A majority of Indonesians disapprove of President Joko “Jokowi” Widodo just three months after he took office, according to a fresh survey.
According to a public opinion survey conducted by the Indonesian Survey Circle (LSI) from January 26 to January 27, the approval rating for Jokowi stood at 42.29 percent. That is a significant drop from Jokowi’s approval rating of 71.73 percent last August.
The survey was carried out across 33 provinces and involved 1,200 respondents.
It was conducted during a period when Jokowi came under fire for dithering amid a conflict between the country’s anti-graft agency and its notoriously corrupt police force after the agency had declared Jokowi’s nominee for police chief to be a corruption suspect on January 13. The nominee was a close aide to the chairwoman of Jokowi’s party and former president Megawati Sukarnoputri. The incident took some of the shine off of his reputation as a clean politician and bold reformer which led him to become the country’s first president from outside the Jakarta elite following elections last July.
“The majority of the respondents…said they were dissatisfied with Jokowi’s performance. They also regret the fact that Jokowi lost his momentum only after 100 days in office,” LSI researcher Adjie Alfaraby said in a press conference on Thursday according to The Jakarta Post.
Last week, another survey by the Social and Political Study Center (Puspol) Indonesia showed that nearly 75 percent of respondents disapproved of Jokowi’s presidency. That survey was carried out between January 6 and January 16 and involved 756 respondents. The disapproval was read to be due more to his overall performance since it did not fully capture the impact of the incident mentioned above.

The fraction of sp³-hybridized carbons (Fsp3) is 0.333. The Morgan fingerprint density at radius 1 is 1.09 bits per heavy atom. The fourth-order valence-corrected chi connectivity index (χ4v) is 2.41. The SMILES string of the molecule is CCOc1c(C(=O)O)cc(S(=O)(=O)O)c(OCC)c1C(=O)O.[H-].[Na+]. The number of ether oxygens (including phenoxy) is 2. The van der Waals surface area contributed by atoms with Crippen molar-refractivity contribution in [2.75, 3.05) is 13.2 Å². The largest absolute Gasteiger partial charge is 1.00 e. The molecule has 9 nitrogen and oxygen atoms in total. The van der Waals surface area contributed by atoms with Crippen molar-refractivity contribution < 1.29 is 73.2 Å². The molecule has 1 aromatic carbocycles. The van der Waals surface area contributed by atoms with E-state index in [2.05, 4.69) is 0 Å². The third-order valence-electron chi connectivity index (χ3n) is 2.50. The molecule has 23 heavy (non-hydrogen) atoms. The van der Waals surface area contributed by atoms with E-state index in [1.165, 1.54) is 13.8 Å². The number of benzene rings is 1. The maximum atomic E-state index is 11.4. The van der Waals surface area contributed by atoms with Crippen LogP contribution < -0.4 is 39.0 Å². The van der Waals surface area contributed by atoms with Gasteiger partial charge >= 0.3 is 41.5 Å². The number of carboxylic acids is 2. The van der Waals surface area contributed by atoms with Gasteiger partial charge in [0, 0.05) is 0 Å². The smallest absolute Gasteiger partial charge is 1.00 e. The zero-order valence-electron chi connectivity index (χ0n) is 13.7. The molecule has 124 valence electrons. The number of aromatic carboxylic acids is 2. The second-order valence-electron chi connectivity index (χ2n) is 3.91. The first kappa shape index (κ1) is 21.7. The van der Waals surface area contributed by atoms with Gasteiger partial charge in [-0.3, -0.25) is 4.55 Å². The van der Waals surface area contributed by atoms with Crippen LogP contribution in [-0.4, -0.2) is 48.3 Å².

In addition to general perceptions about Jokowi’s performance, that survey also asked respondents about specific areas such as education, maritime policy, and fuel subsidies in order to dig deeper into their views.
Nearly half of respondents said the fuel subsidy cut was an incorrect decision, and a majority of them did not believe that the government money from the subsidy cut would be utilized to advance development. Jokowi had slashed subsidies last November to ease the pressure on government finances and fund his domestic initiatives in areas such as healthcare and infrastructure.
The most positive response came in the area of maritime policy. An overwhelming majority of nearly 75 percent of respondents said they approved of Jokowi’s approach, which has involved a controversial ‘sink the vessels policy’ to eradicate illegal fishing as The Diplomat has reported extensively (see here, here, and here).
Interestingly, the survey also asked respondents to score Jokowi’s communication skills on a scale of one to 10, and Jokowi scored a low 5.76 despite his reputation as a down-to-earth politician who actively tries to connect with his supporters at the grassroots level.
“While the public admire his blusukan [impromptu visits], they perceive his communication skills to be lacking. It’s a far cry from former president Susilo Bambang Yudhoyono, who many saw as being an intelligent communicator. Therefore, I believe he needs a spokesman,” Puspol Indonesia director Ubedilah Badrun said according to The Jakarta Post.
Jokowi was inaugurated on October 20 last year and is expected to govern the country until 2019.